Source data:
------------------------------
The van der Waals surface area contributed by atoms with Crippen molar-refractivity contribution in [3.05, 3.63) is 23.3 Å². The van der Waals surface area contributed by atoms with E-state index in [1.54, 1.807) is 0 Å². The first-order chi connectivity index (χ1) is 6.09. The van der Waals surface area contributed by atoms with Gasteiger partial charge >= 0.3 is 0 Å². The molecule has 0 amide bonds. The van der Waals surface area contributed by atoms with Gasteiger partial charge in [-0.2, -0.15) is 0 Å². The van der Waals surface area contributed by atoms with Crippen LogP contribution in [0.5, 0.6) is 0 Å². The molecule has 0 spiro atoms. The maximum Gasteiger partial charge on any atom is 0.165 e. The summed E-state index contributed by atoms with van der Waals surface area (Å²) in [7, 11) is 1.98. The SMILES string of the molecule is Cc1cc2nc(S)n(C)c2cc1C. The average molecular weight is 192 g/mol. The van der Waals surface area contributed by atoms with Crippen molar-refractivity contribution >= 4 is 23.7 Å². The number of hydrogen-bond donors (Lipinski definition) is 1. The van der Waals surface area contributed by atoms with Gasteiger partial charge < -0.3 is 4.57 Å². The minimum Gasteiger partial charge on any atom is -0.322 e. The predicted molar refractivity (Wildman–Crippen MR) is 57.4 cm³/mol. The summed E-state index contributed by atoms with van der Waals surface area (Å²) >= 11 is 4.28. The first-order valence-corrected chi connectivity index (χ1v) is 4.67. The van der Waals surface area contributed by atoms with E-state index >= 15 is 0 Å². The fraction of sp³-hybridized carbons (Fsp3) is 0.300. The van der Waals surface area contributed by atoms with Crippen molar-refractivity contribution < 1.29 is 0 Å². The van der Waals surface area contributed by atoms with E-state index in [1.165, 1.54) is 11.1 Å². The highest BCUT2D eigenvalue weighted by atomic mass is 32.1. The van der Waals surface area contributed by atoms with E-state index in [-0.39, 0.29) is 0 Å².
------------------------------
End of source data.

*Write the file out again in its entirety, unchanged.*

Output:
The van der Waals surface area contributed by atoms with Crippen molar-refractivity contribution in [3.05, 3.63) is 23.3 Å². The van der Waals surface area contributed by atoms with E-state index in [1.54, 1.807) is 0 Å². The first-order chi connectivity index (χ1) is 6.09. The van der Waals surface area contributed by atoms with Gasteiger partial charge >= 0.3 is 0 Å². The molecule has 0 amide bonds. The van der Waals surface area contributed by atoms with Gasteiger partial charge in [-0.2, -0.15) is 0 Å². The van der Waals surface area contributed by atoms with Crippen LogP contribution in [0.5, 0.6) is 0 Å². The molecule has 0 spiro atoms. The maximum Gasteiger partial charge on any atom is 0.165 e. The summed E-state index contributed by atoms with van der Waals surface area (Å²) in [7, 11) is 1.98. The SMILES string of the molecule is Cc1cc2nc(S)n(C)c2cc1C. The average molecular weight is 192 g/mol. The van der Waals surface area contributed by atoms with Crippen molar-refractivity contribution >= 4 is 23.7 Å². The number of hydrogen-bond donors (Lipinski definition) is 1. The van der Waals surface area contributed by atoms with Gasteiger partial charge < -0.3 is 4.57 Å². The minimum Gasteiger partial charge on any atom is -0.322 e. The predicted molar refractivity (Wildman–Crippen MR) is 57.4 cm³/mol. The summed E-state index contributed by atoms with van der Waals surface area (Å²) >= 11 is 4.28. The first-order valence-corrected chi connectivity index (χ1v) is 4.67. The van der Waals surface area contributed by atoms with E-state index >= 15 is 0 Å². The fraction of sp³-hybridized carbons (Fsp3) is 0.300. The van der Waals surface area contributed by atoms with Crippen molar-refractivity contribution < 1.29 is 0 Å². The van der Waals surface area contributed by atoms with E-state index in [1.165, 1.54) is 11.1 Å². The highest BCUT2D eigenvalue weighted by atomic mass is 32.1. The van der Waals surface area contributed by atoms with E-state index in [-0.39, 0.29) is 0 Å².